Utah bluegrass festival offers jamming fun

PROVO, Utah-The raw acoustic power and driving rhythms of bluegrass had listeners on their feet this weekend as musicians of all levels jammed late into the night.

The 18th annual Founders Title Company Folk and Bluegrass Festival was held at the Snowbird Ski and Summer Resort Friday through Sunday and included a number of performances by professional and semi-professional groups, jam sessions and contests.

Every evening of the festival, jam sessions began after the last artist performed and ended at midnight. The sessions were a spontaneous mixture of old-time music and performers of all types.

Everyone was welcome to participate or listen.

Ezra Bussmann, who performs in the Salt Lake City bluegrass band Hammer Down, said the Founders Festival is Utah’s main bluegrass and folk festival. It promotes the local groups and brings in national performers, he said.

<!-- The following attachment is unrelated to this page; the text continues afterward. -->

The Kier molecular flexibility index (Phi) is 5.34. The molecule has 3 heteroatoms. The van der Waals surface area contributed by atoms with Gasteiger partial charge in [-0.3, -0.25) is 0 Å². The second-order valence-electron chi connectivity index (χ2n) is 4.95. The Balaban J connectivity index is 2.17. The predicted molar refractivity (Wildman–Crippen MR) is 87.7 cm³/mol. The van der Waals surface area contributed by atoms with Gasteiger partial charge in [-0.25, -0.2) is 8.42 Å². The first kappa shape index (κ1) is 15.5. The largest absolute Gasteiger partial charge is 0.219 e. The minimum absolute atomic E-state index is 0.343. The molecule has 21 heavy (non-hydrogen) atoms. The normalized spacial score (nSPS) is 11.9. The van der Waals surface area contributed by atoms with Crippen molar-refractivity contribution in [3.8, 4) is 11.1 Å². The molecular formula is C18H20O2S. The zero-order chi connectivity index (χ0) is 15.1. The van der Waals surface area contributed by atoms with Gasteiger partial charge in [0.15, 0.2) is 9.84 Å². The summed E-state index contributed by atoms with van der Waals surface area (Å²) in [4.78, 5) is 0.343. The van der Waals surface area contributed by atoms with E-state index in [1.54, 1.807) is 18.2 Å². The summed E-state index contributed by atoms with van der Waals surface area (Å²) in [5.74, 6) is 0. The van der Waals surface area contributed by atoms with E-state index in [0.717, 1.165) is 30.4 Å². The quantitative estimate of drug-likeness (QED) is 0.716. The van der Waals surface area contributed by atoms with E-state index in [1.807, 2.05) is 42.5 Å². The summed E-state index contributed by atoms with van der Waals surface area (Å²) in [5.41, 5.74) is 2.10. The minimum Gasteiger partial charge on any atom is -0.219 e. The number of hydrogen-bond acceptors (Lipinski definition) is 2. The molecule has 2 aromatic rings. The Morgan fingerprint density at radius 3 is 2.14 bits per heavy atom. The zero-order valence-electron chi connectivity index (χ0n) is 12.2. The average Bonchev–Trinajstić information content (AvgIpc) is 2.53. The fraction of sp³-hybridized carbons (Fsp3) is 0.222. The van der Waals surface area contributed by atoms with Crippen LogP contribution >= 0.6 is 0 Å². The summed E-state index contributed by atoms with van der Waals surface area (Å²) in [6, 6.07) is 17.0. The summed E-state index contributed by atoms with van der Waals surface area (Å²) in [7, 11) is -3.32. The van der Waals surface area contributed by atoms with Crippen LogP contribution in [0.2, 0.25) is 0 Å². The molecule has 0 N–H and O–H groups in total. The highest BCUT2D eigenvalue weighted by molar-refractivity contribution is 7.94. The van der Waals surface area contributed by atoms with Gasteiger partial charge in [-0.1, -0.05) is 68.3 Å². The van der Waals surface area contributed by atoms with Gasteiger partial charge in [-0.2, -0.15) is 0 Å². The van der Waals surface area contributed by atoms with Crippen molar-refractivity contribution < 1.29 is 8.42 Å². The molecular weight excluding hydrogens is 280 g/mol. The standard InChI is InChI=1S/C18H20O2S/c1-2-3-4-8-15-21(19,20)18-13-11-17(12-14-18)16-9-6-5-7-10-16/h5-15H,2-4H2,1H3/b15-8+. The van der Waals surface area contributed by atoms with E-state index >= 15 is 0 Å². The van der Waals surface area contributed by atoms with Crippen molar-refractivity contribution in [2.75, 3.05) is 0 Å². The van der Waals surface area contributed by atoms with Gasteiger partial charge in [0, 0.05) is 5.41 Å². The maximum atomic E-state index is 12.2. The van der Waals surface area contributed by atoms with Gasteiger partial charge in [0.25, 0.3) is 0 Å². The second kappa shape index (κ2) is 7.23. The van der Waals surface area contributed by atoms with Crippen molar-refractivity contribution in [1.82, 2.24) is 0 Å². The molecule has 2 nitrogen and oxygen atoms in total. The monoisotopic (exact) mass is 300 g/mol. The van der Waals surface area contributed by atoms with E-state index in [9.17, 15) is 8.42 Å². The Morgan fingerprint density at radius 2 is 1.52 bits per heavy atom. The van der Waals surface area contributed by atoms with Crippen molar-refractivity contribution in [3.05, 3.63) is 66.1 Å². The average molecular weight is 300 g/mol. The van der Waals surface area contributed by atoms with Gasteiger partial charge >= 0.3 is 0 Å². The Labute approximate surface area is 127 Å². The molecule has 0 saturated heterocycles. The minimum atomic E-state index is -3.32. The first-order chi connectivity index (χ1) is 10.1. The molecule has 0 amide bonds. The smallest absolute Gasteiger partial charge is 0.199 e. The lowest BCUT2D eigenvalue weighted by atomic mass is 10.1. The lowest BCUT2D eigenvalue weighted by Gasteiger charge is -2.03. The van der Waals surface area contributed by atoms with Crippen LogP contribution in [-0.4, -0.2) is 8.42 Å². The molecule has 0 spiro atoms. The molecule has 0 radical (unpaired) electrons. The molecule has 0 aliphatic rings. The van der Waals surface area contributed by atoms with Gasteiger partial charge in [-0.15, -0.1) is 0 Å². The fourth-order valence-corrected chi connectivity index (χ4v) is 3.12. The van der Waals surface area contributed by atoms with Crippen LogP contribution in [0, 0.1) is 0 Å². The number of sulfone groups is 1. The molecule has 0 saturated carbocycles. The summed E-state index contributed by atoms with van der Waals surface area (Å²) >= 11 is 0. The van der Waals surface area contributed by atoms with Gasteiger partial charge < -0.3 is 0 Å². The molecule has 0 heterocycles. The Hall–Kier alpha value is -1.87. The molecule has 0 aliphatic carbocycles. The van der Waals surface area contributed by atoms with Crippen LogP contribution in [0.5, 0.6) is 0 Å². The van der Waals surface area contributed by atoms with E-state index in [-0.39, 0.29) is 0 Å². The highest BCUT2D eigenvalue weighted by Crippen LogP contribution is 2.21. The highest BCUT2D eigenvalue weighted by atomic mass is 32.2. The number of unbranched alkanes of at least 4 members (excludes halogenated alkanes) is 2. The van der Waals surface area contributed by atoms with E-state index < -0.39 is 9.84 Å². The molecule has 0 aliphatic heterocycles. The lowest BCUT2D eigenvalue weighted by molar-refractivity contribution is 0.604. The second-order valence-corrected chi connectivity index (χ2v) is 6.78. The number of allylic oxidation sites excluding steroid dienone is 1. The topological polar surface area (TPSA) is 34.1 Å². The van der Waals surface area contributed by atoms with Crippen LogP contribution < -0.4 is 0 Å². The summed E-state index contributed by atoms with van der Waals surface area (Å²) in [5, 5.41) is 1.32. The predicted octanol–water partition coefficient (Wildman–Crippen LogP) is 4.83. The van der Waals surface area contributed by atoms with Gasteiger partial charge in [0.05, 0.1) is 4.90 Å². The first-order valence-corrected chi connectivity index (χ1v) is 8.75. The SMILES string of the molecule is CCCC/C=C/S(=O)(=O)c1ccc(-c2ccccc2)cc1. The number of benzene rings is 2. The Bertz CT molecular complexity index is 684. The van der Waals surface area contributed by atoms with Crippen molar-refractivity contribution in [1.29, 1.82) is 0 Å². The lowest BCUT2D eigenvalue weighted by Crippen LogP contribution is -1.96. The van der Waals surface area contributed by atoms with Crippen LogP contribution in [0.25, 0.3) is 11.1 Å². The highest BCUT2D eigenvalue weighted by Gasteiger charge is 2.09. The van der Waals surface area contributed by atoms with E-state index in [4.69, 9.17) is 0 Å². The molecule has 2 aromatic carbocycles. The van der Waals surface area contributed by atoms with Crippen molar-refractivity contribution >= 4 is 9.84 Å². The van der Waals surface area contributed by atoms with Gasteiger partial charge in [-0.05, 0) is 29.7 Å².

“It is a weekend of bluegrass music and fun,” Bussmann said.

He described the festival as a mix of folk and old-time music, arts and crafts, vendors and instruments.

The festival was also host to the official Utah guitar, mandolin, banjo and fiddle championships.

James Cavan, a BYU senior majoring in music education, said,

“You don’t get a lot of bluegrass around here; it is just good, clean fun,” said Cavan, who performs in one of the BYU folk music ensembles.

True to the bluegrass image, the festival was a laid-back affair and completely run by volunteers, said festival coordinator and KRCL DJ The Old Man.

“People let themselves go-they don’t care what they look like and have a good time,” he said.

Many people follow the bluegrass festivals around the country, said Mark Jenkins, the lead vocalist and guitarist in Hammer Down. Bluegrass listeners generally enjoy all genres of music and are drawn to the power of acoustic music, he said.

“Bluegrass makes you want to get up and dance,” Jenkins said. “People need to get out and listen to it, and enjoy it for what it is.”


Donica Allen

The Daily Universe